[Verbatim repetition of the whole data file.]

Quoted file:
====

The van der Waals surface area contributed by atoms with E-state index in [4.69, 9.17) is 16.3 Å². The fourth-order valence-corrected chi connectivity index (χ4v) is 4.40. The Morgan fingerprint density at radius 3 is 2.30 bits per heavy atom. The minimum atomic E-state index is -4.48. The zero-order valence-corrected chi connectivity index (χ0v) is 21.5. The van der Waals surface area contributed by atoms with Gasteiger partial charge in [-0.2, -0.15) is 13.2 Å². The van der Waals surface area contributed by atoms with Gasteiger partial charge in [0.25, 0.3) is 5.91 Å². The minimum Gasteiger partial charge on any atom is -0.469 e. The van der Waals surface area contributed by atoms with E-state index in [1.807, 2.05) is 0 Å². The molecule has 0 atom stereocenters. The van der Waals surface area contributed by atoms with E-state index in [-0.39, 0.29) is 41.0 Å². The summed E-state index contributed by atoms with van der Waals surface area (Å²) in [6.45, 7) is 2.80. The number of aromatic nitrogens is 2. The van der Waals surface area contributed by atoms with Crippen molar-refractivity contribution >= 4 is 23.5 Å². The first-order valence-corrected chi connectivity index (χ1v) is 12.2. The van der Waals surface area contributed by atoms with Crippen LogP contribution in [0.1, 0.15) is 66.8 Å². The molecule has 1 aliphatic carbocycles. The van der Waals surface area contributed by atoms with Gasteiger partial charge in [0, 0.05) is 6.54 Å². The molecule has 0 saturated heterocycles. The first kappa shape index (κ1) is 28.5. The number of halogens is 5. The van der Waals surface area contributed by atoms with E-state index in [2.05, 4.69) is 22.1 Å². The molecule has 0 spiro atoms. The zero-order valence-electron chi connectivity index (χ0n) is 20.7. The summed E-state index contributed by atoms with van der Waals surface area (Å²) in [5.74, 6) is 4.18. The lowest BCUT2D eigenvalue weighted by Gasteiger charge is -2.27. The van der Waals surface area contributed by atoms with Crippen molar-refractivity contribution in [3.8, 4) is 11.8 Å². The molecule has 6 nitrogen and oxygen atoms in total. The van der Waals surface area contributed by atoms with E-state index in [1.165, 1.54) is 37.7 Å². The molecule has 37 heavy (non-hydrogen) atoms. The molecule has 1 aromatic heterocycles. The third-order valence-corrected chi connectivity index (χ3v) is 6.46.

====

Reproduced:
The van der Waals surface area contributed by atoms with E-state index in [4.69, 9.17) is 16.3 Å². The fourth-order valence-corrected chi connectivity index (χ4v) is 4.40. The Morgan fingerprint density at radius 3 is 2.30 bits per heavy atom. The minimum atomic E-state index is -4.48. The zero-order valence-corrected chi connectivity index (χ0v) is 21.5. The van der Waals surface area contributed by atoms with Gasteiger partial charge in [-0.2, -0.15) is 13.2 Å². The van der Waals surface area contributed by atoms with Gasteiger partial charge in [0.25, 0.3) is 5.91 Å². The minimum Gasteiger partial charge on any atom is -0.469 e. The van der Waals surface area contributed by atoms with E-state index in [1.807, 2.05) is 0 Å². The molecule has 0 atom stereocenters. The van der Waals surface area contributed by atoms with E-state index in [-0.39, 0.29) is 41.0 Å². The summed E-state index contributed by atoms with van der Waals surface area (Å²) in [6.45, 7) is 2.80. The number of aromatic nitrogens is 2. The van der Waals surface area contributed by atoms with Crippen molar-refractivity contribution >= 4 is 23.5 Å². The first-order valence-corrected chi connectivity index (χ1v) is 12.2. The van der Waals surface area contributed by atoms with Crippen LogP contribution in [0.1, 0.15) is 66.8 Å². The molecule has 1 aliphatic carbocycles. The van der Waals surface area contributed by atoms with Gasteiger partial charge in [0, 0.05) is 6.54 Å². The molecule has 0 saturated heterocycles. The first kappa shape index (κ1) is 28.5. The number of halogens is 5. The van der Waals surface area contributed by atoms with E-state index in [2.05, 4.69) is 22.1 Å². The molecule has 0 spiro atoms. The zero-order valence-electron chi connectivity index (χ0n) is 20.7. The summed E-state index contributed by atoms with van der Waals surface area (Å²) in [5.74, 6) is 4.18. The lowest BCUT2D eigenvalue weighted by Gasteiger charge is -2.27. The van der Waals surface area contributed by atoms with Crippen molar-refractivity contribution in [3.8, 4) is 11.8 Å². The molecule has 6 nitrogen and oxygen atoms in total. The van der Waals surface area contributed by atoms with E-state index in [1.165, 1.54) is 37.7 Å². The molecule has 37 heavy (non-hydrogen) atoms. The molecule has 1 aromatic heterocycles. The third-order valence-corrected chi connectivity index (χ3v) is 6.46.